The U.S. Securities and Exchange Commission said it awarded more than $28 million to a whistleblower whose tip helped them and the Justice Department launch investigations that led to bribery charges against a U.S. subsidiary of Japanese electronics company APanasonic Corp. and former executives. Lawyers representing the whistleblower said the award was connected to 2018 bribery settlements involving Panasonic Avionics Corp., a Lake Forest, Calif.-based unit of Panasonic that makes entertainment and communication systems for aircraft. The tipster, who isn’t a Panasonic employee, notified the SEC about alleged wrongdoing at the company in countries in Asia and Europe, prompting the regulator to open the investigation, according to the whistleblower’s lawyers, Christopher Connors of Connors Law Group LLC and Andy Rickman of Rickman Law Group LLP.
Under the SEC program, whistleblowers are entitled to between 10% and 30% of monetary penalties when their tips result in a successful enforcement action and when the penalties total more than $1 million.
The tipster in the Panasonic Avionics case received 10% of the monetary penalties collected from both the SEC and the Justice Department actions, according to documents viewed by The Wall Street Journal.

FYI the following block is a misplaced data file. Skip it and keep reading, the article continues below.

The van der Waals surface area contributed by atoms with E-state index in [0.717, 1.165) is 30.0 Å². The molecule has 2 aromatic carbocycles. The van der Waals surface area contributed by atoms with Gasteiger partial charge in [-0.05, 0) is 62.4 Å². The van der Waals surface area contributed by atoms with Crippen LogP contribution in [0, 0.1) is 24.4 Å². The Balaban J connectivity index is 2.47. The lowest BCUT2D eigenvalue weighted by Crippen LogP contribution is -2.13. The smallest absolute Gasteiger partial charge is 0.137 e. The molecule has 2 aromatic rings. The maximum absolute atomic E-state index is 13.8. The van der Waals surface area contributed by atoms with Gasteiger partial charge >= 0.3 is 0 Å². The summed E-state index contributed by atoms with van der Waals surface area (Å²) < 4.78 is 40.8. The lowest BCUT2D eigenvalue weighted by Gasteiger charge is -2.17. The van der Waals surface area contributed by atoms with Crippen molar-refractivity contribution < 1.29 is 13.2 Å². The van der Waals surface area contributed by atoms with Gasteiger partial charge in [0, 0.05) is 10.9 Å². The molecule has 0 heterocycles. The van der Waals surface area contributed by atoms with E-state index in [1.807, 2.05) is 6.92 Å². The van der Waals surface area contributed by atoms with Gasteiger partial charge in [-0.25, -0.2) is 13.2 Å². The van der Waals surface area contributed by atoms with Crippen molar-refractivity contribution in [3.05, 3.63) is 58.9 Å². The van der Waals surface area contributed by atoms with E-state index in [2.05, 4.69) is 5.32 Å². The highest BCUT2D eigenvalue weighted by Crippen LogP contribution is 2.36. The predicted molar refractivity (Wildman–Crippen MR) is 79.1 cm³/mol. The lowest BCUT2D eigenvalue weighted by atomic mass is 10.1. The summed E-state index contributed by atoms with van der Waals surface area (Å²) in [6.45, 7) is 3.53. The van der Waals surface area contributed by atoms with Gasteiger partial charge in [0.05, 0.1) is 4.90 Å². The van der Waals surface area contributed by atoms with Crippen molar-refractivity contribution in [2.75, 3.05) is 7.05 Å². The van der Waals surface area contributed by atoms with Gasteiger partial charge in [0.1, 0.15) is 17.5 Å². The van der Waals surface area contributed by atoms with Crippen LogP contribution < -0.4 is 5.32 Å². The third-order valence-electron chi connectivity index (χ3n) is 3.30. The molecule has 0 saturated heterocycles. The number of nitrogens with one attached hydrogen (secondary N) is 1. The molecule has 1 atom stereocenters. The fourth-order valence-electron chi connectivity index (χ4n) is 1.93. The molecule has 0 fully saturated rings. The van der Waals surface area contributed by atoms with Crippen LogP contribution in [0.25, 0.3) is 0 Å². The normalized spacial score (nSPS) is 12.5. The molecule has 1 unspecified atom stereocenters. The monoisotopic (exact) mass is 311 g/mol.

The award “shows the SEC’s continued commitment to rewarding [Foreign Corrupt Practices Act] whistleblowers under the program,” Messrs. Connors and Rickman said in a statement, noting that this was the third SEC whistleblower award related to FCPA violations their clients received in the past few years.
A spokesman for Panasonic Avionics declined to comment. Representatives for Panasonic didn’t respond to a request for comment.
The chief executive of Panasonic Avionics said in 2018 that the company was pleased to have resolved the matter and had taken steps to improve its compliance program and internal controls. Panasonic said it disclosed the U.S. investigations to investors in February 2017.
Panasonic Avionics in April 2018 agreed to pay the SEC more than $143 million to resolve accusations that it violated the Foreign Corrupt Practices Act and engaged in accounting fraud. The FCPA, a U.S. antibribery law, prohibits the use of bribes to foreign officials to win or keep business.
Jeffrey Newman represents whistleblowers nationwide. 617-823-3217 email@example.com